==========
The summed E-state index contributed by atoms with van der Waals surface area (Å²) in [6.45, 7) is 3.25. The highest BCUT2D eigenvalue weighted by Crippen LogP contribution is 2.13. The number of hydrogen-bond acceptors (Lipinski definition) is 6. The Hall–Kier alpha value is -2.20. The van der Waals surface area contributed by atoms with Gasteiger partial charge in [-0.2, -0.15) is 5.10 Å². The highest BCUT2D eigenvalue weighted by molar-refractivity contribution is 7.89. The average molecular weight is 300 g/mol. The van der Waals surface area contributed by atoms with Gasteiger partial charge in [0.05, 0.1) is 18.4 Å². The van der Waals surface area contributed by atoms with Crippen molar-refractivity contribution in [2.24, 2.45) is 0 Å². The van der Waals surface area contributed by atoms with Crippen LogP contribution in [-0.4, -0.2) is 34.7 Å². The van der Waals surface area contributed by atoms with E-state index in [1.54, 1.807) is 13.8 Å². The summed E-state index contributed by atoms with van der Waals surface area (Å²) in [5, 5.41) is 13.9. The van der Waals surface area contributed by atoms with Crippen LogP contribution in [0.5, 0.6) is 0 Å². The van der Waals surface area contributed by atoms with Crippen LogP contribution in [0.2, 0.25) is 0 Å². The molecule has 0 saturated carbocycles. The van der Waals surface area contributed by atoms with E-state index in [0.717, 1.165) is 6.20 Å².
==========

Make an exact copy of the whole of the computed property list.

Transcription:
The summed E-state index contributed by atoms with van der Waals surface area (Å²) in [6.45, 7) is 3.25. The highest BCUT2D eigenvalue weighted by Crippen LogP contribution is 2.13. The number of hydrogen-bond acceptors (Lipinski definition) is 6. The Hall–Kier alpha value is -2.20. The van der Waals surface area contributed by atoms with Gasteiger partial charge in [-0.2, -0.15) is 5.10 Å². The highest BCUT2D eigenvalue weighted by molar-refractivity contribution is 7.89. The average molecular weight is 300 g/mol. The van der Waals surface area contributed by atoms with Gasteiger partial charge in [0.05, 0.1) is 18.4 Å². The van der Waals surface area contributed by atoms with Crippen molar-refractivity contribution in [2.24, 2.45) is 0 Å². The van der Waals surface area contributed by atoms with Crippen LogP contribution in [-0.4, -0.2) is 34.7 Å². The van der Waals surface area contributed by atoms with E-state index in [1.54, 1.807) is 13.8 Å². The summed E-state index contributed by atoms with van der Waals surface area (Å²) in [5, 5.41) is 13.9. The van der Waals surface area contributed by atoms with Crippen LogP contribution in [0.5, 0.6) is 0 Å². The van der Waals surface area contributed by atoms with Crippen LogP contribution in [0.2, 0.25) is 0 Å². The molecule has 0 saturated carbocycles. The van der Waals surface area contributed by atoms with E-state index in [0.717, 1.165) is 6.20 Å².